HER2+ Breast Cancer With CNS or Leptomeningeal Metastases: Future Directions in Care


Closing out his review of therapy for HER2+ metastatic breast cancer, Kevin Kalinsky, MD, MS, looks toward future evolutions in the treatment landscape.


Kevin Kalinsky, MD, MS: One major issue in HER2 [human epidermal growth factor receptor 2]–positive disease is CNS [central nervous system] metastases; that rate is about 50%. Of a subset of those, we can see patients with leptomeningeal disease. This is a challenging disease regardless of the subtype of breast cancer, whether it’s triple negative, ER [estrogen receptor] positive, or HER2+. Leptomeningeal disease can present in very odd ways, so it’s 1 thing to be mindful of a patient complaining of weird pain or weird CNS adverse effects. It’s a devastating disease. We have data about the potential activity of tucatinib in the context of patients with leptomeningeal disease. If I have a patient with HER2+ disease, that’s my preferred regimen. But if a patient had a tumor that progressed on that regimen, I’d think about trastuzumab deruxtecan in this context as well, even though there are more limited data for that subset of patients.

There are a lot of exciting opportunities for development in the context of HER2+ disease; we’ve made real advances. There’s no question that that has happened in patients in the early stage and metastatic settings. There are other HER2 agents in development—other antibody-drug conjugates and other immunotherapies, including CAR [chimeric antigen receptor] T cells. There are ongoing studies looking at this in HER2+ disease, and these drugs are coming so fast that we have to catch up to the data and figure out how best to sequence.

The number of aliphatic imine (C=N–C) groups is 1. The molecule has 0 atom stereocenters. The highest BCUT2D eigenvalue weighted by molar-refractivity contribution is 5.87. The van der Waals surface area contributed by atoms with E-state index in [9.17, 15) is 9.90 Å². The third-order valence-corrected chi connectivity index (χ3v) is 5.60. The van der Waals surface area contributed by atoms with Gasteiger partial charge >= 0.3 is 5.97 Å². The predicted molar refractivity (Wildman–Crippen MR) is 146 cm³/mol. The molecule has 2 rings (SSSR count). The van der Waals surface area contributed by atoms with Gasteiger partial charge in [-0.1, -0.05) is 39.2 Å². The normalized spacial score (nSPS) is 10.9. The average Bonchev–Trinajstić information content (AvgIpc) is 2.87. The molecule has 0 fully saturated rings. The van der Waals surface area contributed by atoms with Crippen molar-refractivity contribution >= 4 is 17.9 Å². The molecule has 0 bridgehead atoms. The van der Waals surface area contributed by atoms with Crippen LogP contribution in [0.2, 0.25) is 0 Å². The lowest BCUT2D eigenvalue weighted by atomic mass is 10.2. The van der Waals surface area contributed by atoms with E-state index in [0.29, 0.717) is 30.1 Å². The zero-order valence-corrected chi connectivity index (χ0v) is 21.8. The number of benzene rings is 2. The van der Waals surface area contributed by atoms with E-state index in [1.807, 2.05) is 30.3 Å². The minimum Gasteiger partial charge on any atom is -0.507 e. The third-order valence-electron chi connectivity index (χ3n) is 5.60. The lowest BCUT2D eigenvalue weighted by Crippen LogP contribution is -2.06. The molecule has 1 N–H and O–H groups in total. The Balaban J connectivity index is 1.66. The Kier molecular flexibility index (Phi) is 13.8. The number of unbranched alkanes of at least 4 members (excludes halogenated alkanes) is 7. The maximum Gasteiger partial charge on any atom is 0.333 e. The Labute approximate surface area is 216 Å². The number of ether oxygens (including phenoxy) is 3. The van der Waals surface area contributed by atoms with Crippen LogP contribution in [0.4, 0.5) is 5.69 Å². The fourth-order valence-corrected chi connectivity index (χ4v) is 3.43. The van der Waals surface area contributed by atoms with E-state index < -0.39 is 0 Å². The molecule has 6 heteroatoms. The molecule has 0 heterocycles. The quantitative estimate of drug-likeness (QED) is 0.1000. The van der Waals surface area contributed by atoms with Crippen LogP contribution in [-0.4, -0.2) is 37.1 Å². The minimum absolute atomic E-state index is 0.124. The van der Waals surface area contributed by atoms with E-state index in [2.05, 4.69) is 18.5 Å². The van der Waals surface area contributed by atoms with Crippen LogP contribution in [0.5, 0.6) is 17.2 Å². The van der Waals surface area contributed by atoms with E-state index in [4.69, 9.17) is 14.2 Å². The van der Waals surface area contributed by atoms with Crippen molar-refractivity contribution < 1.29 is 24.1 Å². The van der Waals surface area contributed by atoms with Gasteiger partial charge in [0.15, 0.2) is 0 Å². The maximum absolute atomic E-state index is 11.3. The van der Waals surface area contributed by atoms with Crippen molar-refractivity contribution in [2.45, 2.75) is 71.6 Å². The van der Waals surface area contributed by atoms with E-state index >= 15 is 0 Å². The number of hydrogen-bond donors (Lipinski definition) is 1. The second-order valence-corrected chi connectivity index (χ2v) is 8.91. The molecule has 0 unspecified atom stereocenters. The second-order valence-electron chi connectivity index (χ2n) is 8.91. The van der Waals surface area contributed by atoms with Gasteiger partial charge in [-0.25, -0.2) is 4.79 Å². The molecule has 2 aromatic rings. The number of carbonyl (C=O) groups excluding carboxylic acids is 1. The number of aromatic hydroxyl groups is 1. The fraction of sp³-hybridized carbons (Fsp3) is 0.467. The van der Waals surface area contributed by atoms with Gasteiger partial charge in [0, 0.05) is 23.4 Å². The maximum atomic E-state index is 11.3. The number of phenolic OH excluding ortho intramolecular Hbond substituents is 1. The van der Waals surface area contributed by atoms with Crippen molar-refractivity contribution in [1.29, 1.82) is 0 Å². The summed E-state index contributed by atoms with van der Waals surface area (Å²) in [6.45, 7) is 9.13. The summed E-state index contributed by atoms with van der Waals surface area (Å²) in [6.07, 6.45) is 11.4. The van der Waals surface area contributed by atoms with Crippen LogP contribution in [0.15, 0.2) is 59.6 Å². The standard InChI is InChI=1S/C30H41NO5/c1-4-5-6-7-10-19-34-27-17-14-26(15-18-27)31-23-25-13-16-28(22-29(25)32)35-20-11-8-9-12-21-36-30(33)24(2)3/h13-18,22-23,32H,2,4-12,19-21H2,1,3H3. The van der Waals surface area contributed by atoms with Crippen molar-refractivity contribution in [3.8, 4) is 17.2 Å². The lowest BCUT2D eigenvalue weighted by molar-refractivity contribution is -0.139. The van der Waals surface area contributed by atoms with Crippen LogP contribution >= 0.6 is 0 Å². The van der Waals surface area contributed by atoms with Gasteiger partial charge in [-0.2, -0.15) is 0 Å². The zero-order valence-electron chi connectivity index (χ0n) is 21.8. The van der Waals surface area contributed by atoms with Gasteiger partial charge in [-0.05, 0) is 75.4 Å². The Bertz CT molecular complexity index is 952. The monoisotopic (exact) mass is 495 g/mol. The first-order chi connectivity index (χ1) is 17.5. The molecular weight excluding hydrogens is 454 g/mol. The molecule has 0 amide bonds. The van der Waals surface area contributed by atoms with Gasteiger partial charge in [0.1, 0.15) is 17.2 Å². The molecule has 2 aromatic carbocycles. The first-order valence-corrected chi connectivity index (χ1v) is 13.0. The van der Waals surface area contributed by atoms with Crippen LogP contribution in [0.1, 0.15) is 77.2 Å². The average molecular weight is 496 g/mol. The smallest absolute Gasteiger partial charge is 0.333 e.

There’s potential that trastuzumab deruxtecan and tucatinib will move up in the metastatic setting, where we may think about using those drugs earlier in the residual disease setting, for patients who had neoadjuvant therapy. There’s a study for patients with residual disease called the CompassHER2 RD study, which compares residual disease and T-DM1 [trastuzumab emtansine] plus or minus tucatinib. There’s also a study that’s ongoing, DESTINY-Breast03, that compares T-DM1 [trastuzumab emtansine] vs trastuzumab deruxtecan. There’s no reason to think that those agents, when used in that setting, won’t build upon the efficacy that we’re seeing in the treatment of residual disease. We’ll have to see what the toxicity profile looks like in that population but also whether there’s a decrease in the rate of CNS metastases. Our goal is not just for the treatment of patients who have CNS disease but also to prevent CNS disease from happening.

Hopefully this was a well-rounded and detailed patient-based conversation about how we think about treating patients with HER2+ disease. I appreciate you joining me. I hope you have found this OncLive® My Treatment Approach program to be useful and valuable to the management of your patients with metastatic disease, particularly those who have HER2+ metastatic breast cancer. Thank you for your attention.

Transcript edited for clarity.

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